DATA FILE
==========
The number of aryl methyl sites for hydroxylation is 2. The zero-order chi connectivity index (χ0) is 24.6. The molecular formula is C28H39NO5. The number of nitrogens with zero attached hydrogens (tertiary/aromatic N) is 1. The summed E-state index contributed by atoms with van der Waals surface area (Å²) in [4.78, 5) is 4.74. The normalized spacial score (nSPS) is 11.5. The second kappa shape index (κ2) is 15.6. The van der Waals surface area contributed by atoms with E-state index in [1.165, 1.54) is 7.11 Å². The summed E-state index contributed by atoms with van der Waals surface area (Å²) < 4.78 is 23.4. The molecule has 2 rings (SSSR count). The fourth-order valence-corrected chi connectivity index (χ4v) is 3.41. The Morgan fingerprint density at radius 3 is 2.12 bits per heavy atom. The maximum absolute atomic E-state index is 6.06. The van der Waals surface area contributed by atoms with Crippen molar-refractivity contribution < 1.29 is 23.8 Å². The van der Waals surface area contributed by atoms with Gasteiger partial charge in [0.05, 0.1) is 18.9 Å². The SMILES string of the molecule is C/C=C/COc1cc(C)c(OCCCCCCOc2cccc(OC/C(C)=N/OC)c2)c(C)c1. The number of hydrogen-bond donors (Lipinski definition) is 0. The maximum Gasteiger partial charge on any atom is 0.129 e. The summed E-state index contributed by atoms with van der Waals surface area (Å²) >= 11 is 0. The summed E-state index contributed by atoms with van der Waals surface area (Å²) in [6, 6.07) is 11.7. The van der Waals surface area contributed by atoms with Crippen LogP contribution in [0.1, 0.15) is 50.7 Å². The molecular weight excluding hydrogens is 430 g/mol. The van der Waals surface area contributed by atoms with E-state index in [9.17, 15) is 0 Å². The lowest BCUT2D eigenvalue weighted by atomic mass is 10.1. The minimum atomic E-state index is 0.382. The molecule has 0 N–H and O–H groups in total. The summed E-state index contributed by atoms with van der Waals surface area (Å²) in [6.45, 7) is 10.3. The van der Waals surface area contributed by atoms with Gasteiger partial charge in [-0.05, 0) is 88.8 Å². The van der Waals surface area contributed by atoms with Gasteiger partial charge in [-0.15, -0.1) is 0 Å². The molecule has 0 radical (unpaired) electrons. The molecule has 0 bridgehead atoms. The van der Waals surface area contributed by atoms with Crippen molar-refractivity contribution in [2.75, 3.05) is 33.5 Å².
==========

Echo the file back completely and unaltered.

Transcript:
The number of aryl methyl sites for hydroxylation is 2. The zero-order chi connectivity index (χ0) is 24.6. The molecular formula is C28H39NO5. The number of nitrogens with zero attached hydrogens (tertiary/aromatic N) is 1. The summed E-state index contributed by atoms with van der Waals surface area (Å²) in [4.78, 5) is 4.74. The normalized spacial score (nSPS) is 11.5. The second kappa shape index (κ2) is 15.6. The van der Waals surface area contributed by atoms with E-state index in [1.165, 1.54) is 7.11 Å². The summed E-state index contributed by atoms with van der Waals surface area (Å²) < 4.78 is 23.4. The molecule has 2 rings (SSSR count). The fourth-order valence-corrected chi connectivity index (χ4v) is 3.41. The Morgan fingerprint density at radius 3 is 2.12 bits per heavy atom. The maximum absolute atomic E-state index is 6.06. The van der Waals surface area contributed by atoms with Crippen molar-refractivity contribution < 1.29 is 23.8 Å². The van der Waals surface area contributed by atoms with Gasteiger partial charge in [0.05, 0.1) is 18.9 Å². The SMILES string of the molecule is C/C=C/COc1cc(C)c(OCCCCCCOc2cccc(OC/C(C)=N/OC)c2)c(C)c1. The number of hydrogen-bond donors (Lipinski definition) is 0. The maximum Gasteiger partial charge on any atom is 0.129 e. The summed E-state index contributed by atoms with van der Waals surface area (Å²) >= 11 is 0. The summed E-state index contributed by atoms with van der Waals surface area (Å²) in [6, 6.07) is 11.7. The van der Waals surface area contributed by atoms with Crippen LogP contribution in [0.1, 0.15) is 50.7 Å². The molecular weight excluding hydrogens is 430 g/mol. The van der Waals surface area contributed by atoms with E-state index in [9.17, 15) is 0 Å². The lowest BCUT2D eigenvalue weighted by atomic mass is 10.1. The minimum atomic E-state index is 0.382. The molecule has 0 N–H and O–H groups in total. The summed E-state index contributed by atoms with van der Waals surface area (Å²) in [6.45, 7) is 10.3. The van der Waals surface area contributed by atoms with Gasteiger partial charge in [-0.05, 0) is 88.8 Å². The van der Waals surface area contributed by atoms with Gasteiger partial charge in [-0.15, -0.1) is 0 Å². The molecule has 0 radical (unpaired) electrons. The molecule has 0 bridgehead atoms. The van der Waals surface area contributed by atoms with Crippen molar-refractivity contribution in [2.75, 3.05) is 33.5 Å².